In addition to purposiveness, the mechanisms comprising homeostatic adjustments have other characteristics.  One is anticipation.  Mechanisms and feedback loops don’t simply respond to deviations or breakdowns.  They occur before changes occur that would create, or even threaten, a breakdown in homeostasis.  Sometimes, mechanisms occur simultaneously as the conditions for which they are needed, as when the same nervous system mechanism that triggers voluntary movement also initiates the changes in heart rate, thus blood flow that an increase in activity will require.  Sometimes, mechanisms respond to indications of change or minor changes/precursors.  For example, we feel thirst given small amounts of water deprivation, long before danger of changes in the composition of blood.  Sometimes, physiological changes may occur in anticipation of an action.  For example, when a seated person decides to stand up, the intention to stand up results in a rise in blood pressure even before activity starts, so that when s/he does stand, there is no drop.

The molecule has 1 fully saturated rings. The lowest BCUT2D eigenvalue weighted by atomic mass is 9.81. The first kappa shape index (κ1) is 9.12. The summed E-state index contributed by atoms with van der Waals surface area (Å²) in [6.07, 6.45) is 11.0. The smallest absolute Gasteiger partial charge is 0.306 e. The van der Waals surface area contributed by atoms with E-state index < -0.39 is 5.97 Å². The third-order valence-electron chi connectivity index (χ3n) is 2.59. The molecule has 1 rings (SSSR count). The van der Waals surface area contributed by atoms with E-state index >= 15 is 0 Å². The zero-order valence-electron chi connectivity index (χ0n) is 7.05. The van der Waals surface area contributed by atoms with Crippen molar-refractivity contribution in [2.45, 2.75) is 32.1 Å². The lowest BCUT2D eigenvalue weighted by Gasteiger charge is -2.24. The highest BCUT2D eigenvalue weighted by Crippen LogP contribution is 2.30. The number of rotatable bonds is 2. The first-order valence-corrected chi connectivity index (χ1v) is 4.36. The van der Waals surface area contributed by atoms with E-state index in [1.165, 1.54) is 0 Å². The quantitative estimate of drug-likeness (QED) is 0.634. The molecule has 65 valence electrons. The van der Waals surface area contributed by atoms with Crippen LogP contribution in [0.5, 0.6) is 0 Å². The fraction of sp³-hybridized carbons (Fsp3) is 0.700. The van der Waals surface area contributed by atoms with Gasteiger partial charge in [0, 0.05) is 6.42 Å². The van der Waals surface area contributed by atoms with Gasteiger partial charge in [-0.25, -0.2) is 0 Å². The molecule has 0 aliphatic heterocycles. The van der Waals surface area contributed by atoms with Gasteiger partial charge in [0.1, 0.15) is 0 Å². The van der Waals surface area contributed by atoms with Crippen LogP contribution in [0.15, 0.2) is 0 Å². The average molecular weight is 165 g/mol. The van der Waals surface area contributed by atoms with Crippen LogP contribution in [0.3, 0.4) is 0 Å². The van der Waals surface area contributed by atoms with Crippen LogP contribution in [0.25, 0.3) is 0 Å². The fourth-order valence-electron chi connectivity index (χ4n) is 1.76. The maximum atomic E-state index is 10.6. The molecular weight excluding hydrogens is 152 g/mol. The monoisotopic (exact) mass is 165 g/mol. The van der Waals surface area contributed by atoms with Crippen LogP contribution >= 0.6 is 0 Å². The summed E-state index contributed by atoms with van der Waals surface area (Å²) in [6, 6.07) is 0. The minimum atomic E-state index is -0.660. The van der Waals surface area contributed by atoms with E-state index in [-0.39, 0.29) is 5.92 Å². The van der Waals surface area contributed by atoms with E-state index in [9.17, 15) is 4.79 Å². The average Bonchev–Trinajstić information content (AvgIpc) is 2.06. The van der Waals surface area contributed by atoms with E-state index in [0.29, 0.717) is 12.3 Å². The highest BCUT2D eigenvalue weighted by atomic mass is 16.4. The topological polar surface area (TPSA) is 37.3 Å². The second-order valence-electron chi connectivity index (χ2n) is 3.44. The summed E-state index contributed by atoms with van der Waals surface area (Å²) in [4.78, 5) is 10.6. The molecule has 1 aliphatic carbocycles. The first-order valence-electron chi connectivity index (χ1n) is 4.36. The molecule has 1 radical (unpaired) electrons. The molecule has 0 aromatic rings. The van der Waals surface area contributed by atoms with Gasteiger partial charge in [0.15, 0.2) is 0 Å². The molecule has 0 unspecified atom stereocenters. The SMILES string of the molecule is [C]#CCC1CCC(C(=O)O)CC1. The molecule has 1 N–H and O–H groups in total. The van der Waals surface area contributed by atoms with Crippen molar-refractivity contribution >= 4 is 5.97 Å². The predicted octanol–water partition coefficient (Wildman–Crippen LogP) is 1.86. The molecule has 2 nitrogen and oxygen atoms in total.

A second characteristic of homeostatic mechanisms is the interrelationship of psychology and physiology.  As noted, intentions like the decision to stand can initiate physiological changes.  Drives like hunger are anticipatory.  In addition, appetites, as when food is pleasurable because of its sight and smell, motivate eating before deprivation large enough to produce hunger occurs.